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VA audit: New patients wait 56 days in Los Angeles

Posted: June 9, 2014 10:57 a.m.
Updated: June 9, 2014 10:57 a.m.

WASHINGTON (AP) — Patients seeking care through the VA's Greater Los Angeles Healthcare System waited an average of 56 days for their first appointment with a primary care doctor — four times longer than the department's goal.

A report released Monday by the Department of Veterans Affairs said the average wait time for new patients at other VA hospitals in California ranged from about 25 days in Fresno to about 44 days in Loma Linda.

VA guidelines say veterans should be seen within 14 days of their desired date for a primary care appointment. The department now says that meeting that target was unattainable given existing resources and growing demand.

The findings are part of a national audit ordered after a whistleblower claimed veterans were dying while waiting for care in Phoenix. In all, more than 700 VA hospitals and large outpatient clinics were reviewed.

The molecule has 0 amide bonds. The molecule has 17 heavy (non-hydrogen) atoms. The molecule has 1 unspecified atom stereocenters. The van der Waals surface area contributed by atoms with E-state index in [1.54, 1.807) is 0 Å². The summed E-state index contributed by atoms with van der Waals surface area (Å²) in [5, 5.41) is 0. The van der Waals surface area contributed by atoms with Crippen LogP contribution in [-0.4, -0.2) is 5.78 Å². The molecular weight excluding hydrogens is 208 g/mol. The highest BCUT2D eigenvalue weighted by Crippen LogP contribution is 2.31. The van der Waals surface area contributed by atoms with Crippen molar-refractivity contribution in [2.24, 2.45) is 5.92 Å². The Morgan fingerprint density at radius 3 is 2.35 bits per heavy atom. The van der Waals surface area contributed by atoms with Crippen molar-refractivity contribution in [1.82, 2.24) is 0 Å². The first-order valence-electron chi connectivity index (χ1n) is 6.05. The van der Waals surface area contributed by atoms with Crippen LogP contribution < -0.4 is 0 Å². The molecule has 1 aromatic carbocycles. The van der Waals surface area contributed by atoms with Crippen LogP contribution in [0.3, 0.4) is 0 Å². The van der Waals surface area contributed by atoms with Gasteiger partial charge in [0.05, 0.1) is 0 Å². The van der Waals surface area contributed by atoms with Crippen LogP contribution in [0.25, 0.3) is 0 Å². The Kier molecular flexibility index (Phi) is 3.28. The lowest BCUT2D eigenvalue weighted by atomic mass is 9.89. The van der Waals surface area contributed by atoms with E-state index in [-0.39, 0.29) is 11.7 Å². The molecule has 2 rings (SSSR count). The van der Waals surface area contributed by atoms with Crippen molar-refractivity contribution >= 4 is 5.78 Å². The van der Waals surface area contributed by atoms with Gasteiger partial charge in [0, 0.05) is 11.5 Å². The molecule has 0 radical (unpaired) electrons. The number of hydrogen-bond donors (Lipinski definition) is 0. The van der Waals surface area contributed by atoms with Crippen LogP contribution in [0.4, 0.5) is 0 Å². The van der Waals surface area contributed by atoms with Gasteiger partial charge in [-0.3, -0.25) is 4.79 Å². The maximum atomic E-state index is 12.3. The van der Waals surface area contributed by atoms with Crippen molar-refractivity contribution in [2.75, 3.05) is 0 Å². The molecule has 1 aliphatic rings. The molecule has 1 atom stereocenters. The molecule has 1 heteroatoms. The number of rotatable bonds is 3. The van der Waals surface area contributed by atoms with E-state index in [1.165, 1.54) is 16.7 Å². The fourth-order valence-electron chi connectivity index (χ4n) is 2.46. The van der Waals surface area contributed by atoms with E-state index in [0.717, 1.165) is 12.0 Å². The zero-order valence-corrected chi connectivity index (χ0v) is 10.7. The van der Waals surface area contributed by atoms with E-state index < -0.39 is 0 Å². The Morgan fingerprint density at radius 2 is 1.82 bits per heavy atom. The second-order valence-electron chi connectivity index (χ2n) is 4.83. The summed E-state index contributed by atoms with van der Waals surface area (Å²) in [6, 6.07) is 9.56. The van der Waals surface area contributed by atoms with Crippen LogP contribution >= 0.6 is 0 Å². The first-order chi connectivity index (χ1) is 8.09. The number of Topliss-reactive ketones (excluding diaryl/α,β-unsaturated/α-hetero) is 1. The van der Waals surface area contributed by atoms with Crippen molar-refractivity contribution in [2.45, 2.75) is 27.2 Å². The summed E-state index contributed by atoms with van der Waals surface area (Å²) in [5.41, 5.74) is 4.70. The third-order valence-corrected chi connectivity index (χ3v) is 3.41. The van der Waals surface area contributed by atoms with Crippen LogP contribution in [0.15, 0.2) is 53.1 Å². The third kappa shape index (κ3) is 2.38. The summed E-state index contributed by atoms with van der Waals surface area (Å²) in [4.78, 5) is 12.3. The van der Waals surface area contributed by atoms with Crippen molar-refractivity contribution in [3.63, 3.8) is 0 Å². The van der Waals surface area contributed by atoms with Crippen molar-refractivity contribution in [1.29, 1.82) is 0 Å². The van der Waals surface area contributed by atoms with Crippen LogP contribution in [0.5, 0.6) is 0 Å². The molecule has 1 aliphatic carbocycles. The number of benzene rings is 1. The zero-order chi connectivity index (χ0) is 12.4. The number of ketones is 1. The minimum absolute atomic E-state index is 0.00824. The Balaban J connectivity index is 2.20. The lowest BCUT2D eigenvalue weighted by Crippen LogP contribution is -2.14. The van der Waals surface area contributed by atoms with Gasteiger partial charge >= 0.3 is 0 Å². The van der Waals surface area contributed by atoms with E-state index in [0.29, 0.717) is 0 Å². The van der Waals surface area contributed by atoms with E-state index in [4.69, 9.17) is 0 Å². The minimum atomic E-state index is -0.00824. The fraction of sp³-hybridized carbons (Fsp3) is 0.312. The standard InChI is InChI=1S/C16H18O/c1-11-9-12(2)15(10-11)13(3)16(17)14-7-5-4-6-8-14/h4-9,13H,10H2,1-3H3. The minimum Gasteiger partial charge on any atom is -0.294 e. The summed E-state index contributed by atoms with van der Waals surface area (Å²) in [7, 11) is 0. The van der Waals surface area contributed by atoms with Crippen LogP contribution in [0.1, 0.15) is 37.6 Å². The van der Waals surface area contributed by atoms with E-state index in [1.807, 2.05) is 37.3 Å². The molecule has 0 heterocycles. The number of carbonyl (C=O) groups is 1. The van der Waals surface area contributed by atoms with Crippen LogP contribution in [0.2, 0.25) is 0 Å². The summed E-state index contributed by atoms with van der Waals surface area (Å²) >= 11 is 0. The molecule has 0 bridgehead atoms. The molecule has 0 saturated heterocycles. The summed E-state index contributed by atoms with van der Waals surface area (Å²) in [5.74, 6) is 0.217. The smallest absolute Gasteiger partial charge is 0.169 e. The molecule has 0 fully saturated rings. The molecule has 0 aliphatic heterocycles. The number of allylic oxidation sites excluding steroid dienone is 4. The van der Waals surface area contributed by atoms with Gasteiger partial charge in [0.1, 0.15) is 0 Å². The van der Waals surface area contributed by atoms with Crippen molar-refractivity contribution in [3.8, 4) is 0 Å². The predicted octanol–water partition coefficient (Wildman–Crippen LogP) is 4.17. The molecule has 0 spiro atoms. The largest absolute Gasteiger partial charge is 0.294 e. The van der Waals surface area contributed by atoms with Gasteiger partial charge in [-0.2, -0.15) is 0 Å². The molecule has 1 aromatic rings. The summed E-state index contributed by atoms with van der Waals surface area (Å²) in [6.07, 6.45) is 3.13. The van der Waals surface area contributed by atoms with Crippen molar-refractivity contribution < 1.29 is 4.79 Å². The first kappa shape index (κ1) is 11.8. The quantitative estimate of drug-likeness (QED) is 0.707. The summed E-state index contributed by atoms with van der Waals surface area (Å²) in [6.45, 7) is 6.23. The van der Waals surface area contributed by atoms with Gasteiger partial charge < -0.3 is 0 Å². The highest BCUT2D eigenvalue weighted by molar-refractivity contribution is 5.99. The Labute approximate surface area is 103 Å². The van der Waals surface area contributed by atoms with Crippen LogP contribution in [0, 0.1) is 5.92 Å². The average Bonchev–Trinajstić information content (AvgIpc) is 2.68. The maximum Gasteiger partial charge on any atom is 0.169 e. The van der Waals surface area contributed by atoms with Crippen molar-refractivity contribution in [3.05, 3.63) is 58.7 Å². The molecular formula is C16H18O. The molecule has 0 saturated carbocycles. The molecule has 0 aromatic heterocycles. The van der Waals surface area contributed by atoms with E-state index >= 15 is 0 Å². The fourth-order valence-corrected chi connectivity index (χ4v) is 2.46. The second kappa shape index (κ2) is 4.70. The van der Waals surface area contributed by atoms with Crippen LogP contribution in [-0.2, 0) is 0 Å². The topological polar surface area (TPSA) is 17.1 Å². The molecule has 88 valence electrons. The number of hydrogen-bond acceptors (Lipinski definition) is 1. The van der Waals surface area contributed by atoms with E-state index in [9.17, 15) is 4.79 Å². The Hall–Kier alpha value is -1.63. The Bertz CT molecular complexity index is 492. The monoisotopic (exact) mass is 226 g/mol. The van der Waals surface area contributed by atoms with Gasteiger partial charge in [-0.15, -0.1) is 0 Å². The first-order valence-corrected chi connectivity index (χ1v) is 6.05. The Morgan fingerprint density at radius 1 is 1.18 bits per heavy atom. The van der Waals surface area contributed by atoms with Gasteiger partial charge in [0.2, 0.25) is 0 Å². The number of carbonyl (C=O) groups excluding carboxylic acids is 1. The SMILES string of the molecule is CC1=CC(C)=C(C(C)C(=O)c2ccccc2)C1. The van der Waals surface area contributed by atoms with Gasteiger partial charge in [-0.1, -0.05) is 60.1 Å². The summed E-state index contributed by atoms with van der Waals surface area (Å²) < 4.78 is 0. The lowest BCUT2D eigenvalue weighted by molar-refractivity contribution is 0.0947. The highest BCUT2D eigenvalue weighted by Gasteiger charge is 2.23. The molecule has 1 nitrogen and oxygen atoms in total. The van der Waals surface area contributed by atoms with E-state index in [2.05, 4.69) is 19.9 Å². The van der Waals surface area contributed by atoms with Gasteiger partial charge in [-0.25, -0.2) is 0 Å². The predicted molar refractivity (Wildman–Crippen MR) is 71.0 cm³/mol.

The audits indicate that accessing care is difficult for newcomers, but that established patients within the VA generally had little trouble getting in to see a primary care doctor in a timely manner.

Established patients served by the Greater Los Angeles Healthcare System got an appointment with a primary care doctor an average of four days after their desired date. The Los Angeles system is the VA's largest and most complex.

Established patients served by the San Francisco and Fresno VA hospitals were able to get an appointment for primary care within one day of their desired date.

A similar trend occurred with access to specialty services and mental health care. New patients at times had difficulty accessing the system. Established patients were able to get appointments much more quickly. For example, new patients seeking mental health care through the Los Angeles VA waited an average about 39 days, but for existing patients, it was about a two-day wait.

The audit said 13 percent of VA schedulers reported supervisors telling them to falsify appointment dates to make waiting times appear shorter.

Copyright 2014 The Associated Press. All rights reserved. This material may not be published, broadcast, rewritten or redistributed.




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